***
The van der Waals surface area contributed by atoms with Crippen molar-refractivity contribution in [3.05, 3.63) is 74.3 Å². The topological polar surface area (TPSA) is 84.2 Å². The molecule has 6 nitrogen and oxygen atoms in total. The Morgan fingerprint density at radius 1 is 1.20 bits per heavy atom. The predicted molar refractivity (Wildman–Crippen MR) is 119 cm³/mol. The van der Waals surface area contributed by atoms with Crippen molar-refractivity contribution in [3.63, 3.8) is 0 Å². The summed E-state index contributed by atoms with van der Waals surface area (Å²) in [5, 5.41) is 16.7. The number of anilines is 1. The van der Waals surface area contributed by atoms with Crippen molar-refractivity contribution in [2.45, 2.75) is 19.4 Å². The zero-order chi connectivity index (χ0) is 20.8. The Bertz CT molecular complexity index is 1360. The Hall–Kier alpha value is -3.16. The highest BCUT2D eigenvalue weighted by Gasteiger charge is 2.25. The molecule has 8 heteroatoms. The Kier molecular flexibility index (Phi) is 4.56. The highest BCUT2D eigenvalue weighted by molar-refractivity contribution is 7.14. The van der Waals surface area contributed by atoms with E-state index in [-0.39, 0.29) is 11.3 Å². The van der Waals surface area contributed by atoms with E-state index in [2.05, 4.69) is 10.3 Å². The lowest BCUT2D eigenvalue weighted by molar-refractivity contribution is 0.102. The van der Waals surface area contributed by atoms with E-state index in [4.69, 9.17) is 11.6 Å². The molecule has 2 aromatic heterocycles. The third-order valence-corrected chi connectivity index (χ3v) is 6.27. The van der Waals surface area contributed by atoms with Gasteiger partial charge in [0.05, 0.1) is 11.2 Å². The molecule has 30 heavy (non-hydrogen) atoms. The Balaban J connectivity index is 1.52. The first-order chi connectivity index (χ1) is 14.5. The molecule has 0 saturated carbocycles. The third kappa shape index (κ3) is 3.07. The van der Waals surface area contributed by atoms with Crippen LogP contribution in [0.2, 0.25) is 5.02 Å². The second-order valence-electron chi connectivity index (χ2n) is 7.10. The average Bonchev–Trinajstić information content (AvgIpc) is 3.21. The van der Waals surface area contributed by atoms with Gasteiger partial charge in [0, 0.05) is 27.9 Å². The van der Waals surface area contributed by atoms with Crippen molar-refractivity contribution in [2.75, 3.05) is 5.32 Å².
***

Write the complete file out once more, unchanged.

The van der Waals surface area contributed by atoms with Crippen molar-refractivity contribution in [3.05, 3.63) is 74.3 Å². The topological polar surface area (TPSA) is 84.2 Å². The molecule has 6 nitrogen and oxygen atoms in total. The Morgan fingerprint density at radius 1 is 1.20 bits per heavy atom. The predicted molar refractivity (Wildman–Crippen MR) is 119 cm³/mol. The van der Waals surface area contributed by atoms with Crippen molar-refractivity contribution in [3.63, 3.8) is 0 Å². The summed E-state index contributed by atoms with van der Waals surface area (Å²) in [5, 5.41) is 16.7. The number of anilines is 1. The van der Waals surface area contributed by atoms with Crippen molar-refractivity contribution in [2.45, 2.75) is 19.4 Å². The zero-order chi connectivity index (χ0) is 20.8. The Bertz CT molecular complexity index is 1360. The Hall–Kier alpha value is -3.16. The highest BCUT2D eigenvalue weighted by Gasteiger charge is 2.25. The molecule has 8 heteroatoms. The Kier molecular flexibility index (Phi) is 4.56. The highest BCUT2D eigenvalue weighted by molar-refractivity contribution is 7.14. The van der Waals surface area contributed by atoms with E-state index in [-0.39, 0.29) is 11.3 Å². The van der Waals surface area contributed by atoms with E-state index in [2.05, 4.69) is 10.3 Å². The lowest BCUT2D eigenvalue weighted by molar-refractivity contribution is 0.102. The van der Waals surface area contributed by atoms with E-state index in [4.69, 9.17) is 11.6 Å². The molecule has 2 aromatic heterocycles. The third-order valence-corrected chi connectivity index (χ3v) is 6.27. The van der Waals surface area contributed by atoms with Gasteiger partial charge in [0.05, 0.1) is 11.2 Å². The molecule has 30 heavy (non-hydrogen) atoms. The Balaban J connectivity index is 1.52. The first-order chi connectivity index (χ1) is 14.5. The molecule has 0 saturated carbocycles. The third kappa shape index (κ3) is 3.07. The van der Waals surface area contributed by atoms with Crippen LogP contribution in [0.2, 0.25) is 5.02 Å². The second-order valence-electron chi connectivity index (χ2n) is 7.10. The average Bonchev–Trinajstić information content (AvgIpc) is 3.21. The van der Waals surface area contributed by atoms with Gasteiger partial charge in [0, 0.05) is 27.9 Å². The van der Waals surface area contributed by atoms with Crippen molar-refractivity contribution in [2.75, 3.05) is 5.32 Å².